The National Alliance of Advocates
for Buprenorphine Treatment

Buprenorphine (Suboxone®, Subutex®3, Zubsolv™4, Probuphine®5) is an opioid medication used to treat opioid addiction in the privacy of a physician's office.1 Buprenorphine can be dispensed for take-home use, by prescription.1 This, in addition to the pharmacological and safety profile of buprenorphine, makes it an attractive treatment for patients addicted to opioids.2

We are allowing the critics to frame the discussion

Buprenorphine News Add comments


Help pay for treatment by taking research surveys, while dispelling myths about buprenorphine treatment.

Physicians and counselors - please tell your patients about this opportunity


The home page links to current surveys conducted by researchers. These confidential surveys often pay an honorarium (usually $25-$100) which can be applied toward treatment costs. But beyond the money, patient voices need to be heard now more than ever. Recent media coverage of buprenorphine exaggerates and mischaracterizes the risks and benefits of the treatment. These surveys will gather facts to counter the erroneous assumptions made by the media.

Ongoing Buprenorphine-Patient survey: click here

We are allowing the critics and the uninformed to frame the discussion about medication-assisted treatment.

In the last 12 months we’ve seen  increasing negative hype about buprenorphine which culminated in last year’s front page Sunday New York Times piece, “Addiction Treatment with a dark side”, and more recently The Christian Monitor’s article “ Drugs for treating heroin users: a new abuse problem in the making?Smallerpapers, bloggers, and social media continue to provide misinformation thus contributing to the confusion. Also disturbing, a growing number of journalists are content assigning equal credibility to a scientific consensus as to an anonymous individual.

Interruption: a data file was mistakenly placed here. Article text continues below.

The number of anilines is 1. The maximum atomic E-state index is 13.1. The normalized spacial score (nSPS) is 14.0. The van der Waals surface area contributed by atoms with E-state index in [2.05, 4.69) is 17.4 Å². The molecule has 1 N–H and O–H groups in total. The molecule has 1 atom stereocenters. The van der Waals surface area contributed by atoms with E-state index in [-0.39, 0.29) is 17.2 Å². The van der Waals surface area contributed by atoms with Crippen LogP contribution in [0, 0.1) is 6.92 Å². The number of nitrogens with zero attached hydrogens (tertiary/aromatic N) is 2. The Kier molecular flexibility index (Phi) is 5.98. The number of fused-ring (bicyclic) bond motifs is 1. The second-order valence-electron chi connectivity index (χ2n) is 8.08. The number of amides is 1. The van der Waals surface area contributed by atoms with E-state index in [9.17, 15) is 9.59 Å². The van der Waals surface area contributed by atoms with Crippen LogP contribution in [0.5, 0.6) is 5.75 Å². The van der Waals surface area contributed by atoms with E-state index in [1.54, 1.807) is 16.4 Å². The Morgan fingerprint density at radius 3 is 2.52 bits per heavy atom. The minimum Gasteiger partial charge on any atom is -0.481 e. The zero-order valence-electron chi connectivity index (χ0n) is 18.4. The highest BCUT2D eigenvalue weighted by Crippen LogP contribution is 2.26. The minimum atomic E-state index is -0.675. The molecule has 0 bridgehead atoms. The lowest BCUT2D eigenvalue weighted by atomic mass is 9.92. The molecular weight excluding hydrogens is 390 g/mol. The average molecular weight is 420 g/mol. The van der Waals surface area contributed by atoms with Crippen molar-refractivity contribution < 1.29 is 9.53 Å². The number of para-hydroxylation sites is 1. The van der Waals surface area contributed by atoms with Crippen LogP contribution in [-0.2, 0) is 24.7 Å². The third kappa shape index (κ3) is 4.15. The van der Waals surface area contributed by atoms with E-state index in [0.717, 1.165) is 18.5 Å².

Consequences from this coverage are serious and growing. Patients who need lifesaving addiction treatment are now foregoing treatment due to the fear, inaccuracies and skepticism of evidence-based addiction treatments that these articles convey. Others discontinue treatment prematurely, only to relapse soon after.  This is particularly alarming considering that according to the CDC over 40 people a day die from prescription opioid overdose. Compare that with the 40 people per year claimed to be attributed, in part, to buprenorphine, and it’s clear that the greater risk lies with untreated addiction, not treatment. If this isn’t  tragic enough, legislators are about to make it even worse.

  • In direct response to the NYT article (quoted Senator), the Massachusetts State Senate, unanimously passed bill (S.1926) which places more restrictions, mandates, and regulations on buprenorphine treatment. This makes doctors even less likely to tolerate the unusual and mounting regulatory burden subject to buprenorphine providers.